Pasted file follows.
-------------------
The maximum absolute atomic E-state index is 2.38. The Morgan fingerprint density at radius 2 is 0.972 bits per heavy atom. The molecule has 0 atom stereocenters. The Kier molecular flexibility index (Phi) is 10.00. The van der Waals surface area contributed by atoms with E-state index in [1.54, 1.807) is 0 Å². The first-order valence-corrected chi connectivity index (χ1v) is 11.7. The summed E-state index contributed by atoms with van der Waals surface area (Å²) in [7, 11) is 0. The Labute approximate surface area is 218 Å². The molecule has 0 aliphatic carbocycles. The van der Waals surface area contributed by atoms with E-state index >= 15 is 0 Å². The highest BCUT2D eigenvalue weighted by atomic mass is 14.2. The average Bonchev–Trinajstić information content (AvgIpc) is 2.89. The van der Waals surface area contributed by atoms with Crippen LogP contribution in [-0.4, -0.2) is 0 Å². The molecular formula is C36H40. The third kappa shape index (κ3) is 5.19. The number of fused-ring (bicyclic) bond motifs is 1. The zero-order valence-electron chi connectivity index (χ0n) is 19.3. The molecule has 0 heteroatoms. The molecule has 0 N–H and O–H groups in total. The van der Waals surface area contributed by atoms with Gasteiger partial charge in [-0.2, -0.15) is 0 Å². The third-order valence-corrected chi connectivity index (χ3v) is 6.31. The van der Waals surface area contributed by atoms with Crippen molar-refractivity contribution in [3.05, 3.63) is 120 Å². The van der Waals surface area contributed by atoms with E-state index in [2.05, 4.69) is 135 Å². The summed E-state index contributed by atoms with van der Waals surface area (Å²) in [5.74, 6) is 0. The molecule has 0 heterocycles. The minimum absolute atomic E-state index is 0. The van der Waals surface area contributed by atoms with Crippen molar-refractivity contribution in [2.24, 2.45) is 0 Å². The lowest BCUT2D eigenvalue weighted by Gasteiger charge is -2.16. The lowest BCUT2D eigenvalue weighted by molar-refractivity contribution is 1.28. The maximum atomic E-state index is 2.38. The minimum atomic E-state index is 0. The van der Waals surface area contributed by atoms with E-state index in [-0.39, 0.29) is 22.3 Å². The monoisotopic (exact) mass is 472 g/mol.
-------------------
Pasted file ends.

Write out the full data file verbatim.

The maximum absolute atomic E-state index is 2.38. The Morgan fingerprint density at radius 2 is 0.972 bits per heavy atom. The molecule has 0 atom stereocenters. The Kier molecular flexibility index (Phi) is 10.00. The van der Waals surface area contributed by atoms with E-state index in [1.54, 1.807) is 0 Å². The first-order valence-corrected chi connectivity index (χ1v) is 11.7. The summed E-state index contributed by atoms with van der Waals surface area (Å²) in [7, 11) is 0. The Labute approximate surface area is 218 Å². The molecule has 0 aliphatic carbocycles. The van der Waals surface area contributed by atoms with E-state index >= 15 is 0 Å². The highest BCUT2D eigenvalue weighted by atomic mass is 14.2. The average Bonchev–Trinajstić information content (AvgIpc) is 2.89. The van der Waals surface area contributed by atoms with Crippen LogP contribution in [-0.4, -0.2) is 0 Å². The molecular formula is C36H40. The third kappa shape index (κ3) is 5.19. The number of fused-ring (bicyclic) bond motifs is 1. The zero-order valence-electron chi connectivity index (χ0n) is 19.3. The molecule has 0 heteroatoms. The molecule has 0 N–H and O–H groups in total. The van der Waals surface area contributed by atoms with Gasteiger partial charge in [-0.2, -0.15) is 0 Å². The third-order valence-corrected chi connectivity index (χ3v) is 6.31. The van der Waals surface area contributed by atoms with Crippen molar-refractivity contribution in [3.05, 3.63) is 120 Å². The van der Waals surface area contributed by atoms with E-state index in [2.05, 4.69) is 135 Å². The summed E-state index contributed by atoms with van der Waals surface area (Å²) in [5.74, 6) is 0. The molecule has 0 heterocycles. The minimum absolute atomic E-state index is 0. The van der Waals surface area contributed by atoms with Crippen molar-refractivity contribution in [2.24, 2.45) is 0 Å². The lowest BCUT2D eigenvalue weighted by Gasteiger charge is -2.16. The lowest BCUT2D eigenvalue weighted by molar-refractivity contribution is 1.28. The maximum atomic E-state index is 2.38. The minimum atomic E-state index is 0. The van der Waals surface area contributed by atoms with E-state index in [-0.39, 0.29) is 22.3 Å². The monoisotopic (exact) mass is 472 g/mol.